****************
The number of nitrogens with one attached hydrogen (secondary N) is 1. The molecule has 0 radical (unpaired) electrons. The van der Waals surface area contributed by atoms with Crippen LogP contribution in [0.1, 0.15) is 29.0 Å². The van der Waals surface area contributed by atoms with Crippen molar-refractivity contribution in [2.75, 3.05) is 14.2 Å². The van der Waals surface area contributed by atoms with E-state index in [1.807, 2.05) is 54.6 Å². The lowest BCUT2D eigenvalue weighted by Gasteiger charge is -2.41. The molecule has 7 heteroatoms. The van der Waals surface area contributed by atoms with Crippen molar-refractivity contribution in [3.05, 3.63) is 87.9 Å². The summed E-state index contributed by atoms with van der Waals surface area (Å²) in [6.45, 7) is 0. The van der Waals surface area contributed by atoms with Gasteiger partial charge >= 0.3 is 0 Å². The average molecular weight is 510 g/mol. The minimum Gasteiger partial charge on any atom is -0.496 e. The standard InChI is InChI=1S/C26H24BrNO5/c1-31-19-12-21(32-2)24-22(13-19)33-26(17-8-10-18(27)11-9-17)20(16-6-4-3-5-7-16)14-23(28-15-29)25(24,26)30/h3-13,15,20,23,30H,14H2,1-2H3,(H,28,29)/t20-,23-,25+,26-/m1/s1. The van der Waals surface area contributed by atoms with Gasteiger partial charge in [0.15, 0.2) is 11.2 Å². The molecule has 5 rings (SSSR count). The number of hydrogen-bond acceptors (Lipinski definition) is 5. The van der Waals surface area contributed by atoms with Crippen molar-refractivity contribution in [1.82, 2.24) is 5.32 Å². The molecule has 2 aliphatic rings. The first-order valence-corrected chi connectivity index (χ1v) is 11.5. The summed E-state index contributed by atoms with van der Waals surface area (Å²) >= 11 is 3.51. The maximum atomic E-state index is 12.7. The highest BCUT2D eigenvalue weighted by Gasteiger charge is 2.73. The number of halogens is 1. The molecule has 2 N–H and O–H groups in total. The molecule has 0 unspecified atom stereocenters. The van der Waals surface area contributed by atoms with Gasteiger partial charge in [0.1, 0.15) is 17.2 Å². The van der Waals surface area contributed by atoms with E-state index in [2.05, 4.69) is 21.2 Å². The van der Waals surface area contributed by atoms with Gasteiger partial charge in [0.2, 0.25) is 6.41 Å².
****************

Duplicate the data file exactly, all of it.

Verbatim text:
The number of nitrogens with one attached hydrogen (secondary N) is 1. The molecule has 0 radical (unpaired) electrons. The van der Waals surface area contributed by atoms with Crippen LogP contribution in [0.1, 0.15) is 29.0 Å². The van der Waals surface area contributed by atoms with Crippen molar-refractivity contribution in [2.75, 3.05) is 14.2 Å². The van der Waals surface area contributed by atoms with E-state index in [1.807, 2.05) is 54.6 Å². The lowest BCUT2D eigenvalue weighted by Gasteiger charge is -2.41. The molecule has 7 heteroatoms. The van der Waals surface area contributed by atoms with Crippen molar-refractivity contribution in [3.05, 3.63) is 87.9 Å². The summed E-state index contributed by atoms with van der Waals surface area (Å²) in [6.45, 7) is 0. The van der Waals surface area contributed by atoms with Gasteiger partial charge >= 0.3 is 0 Å². The average molecular weight is 510 g/mol. The minimum Gasteiger partial charge on any atom is -0.496 e. The standard InChI is InChI=1S/C26H24BrNO5/c1-31-19-12-21(32-2)24-22(13-19)33-26(17-8-10-18(27)11-9-17)20(16-6-4-3-5-7-16)14-23(28-15-29)25(24,26)30/h3-13,15,20,23,30H,14H2,1-2H3,(H,28,29)/t20-,23-,25+,26-/m1/s1. The van der Waals surface area contributed by atoms with Gasteiger partial charge in [0.15, 0.2) is 11.2 Å². The molecule has 5 rings (SSSR count). The number of hydrogen-bond acceptors (Lipinski definition) is 5. The van der Waals surface area contributed by atoms with Crippen molar-refractivity contribution in [1.82, 2.24) is 5.32 Å². The molecule has 2 aliphatic rings. The first-order valence-corrected chi connectivity index (χ1v) is 11.5. The summed E-state index contributed by atoms with van der Waals surface area (Å²) >= 11 is 3.51. The maximum atomic E-state index is 12.7. The highest BCUT2D eigenvalue weighted by Gasteiger charge is 2.73. The number of halogens is 1. The molecule has 2 N–H and O–H groups in total. The molecule has 0 unspecified atom stereocenters. The van der Waals surface area contributed by atoms with Gasteiger partial charge in [0.1, 0.15) is 17.2 Å². The van der Waals surface area contributed by atoms with E-state index in [2.05, 4.69) is 21.2 Å². The van der Waals surface area contributed by atoms with Gasteiger partial charge in [0.2, 0.25) is 6.41 Å².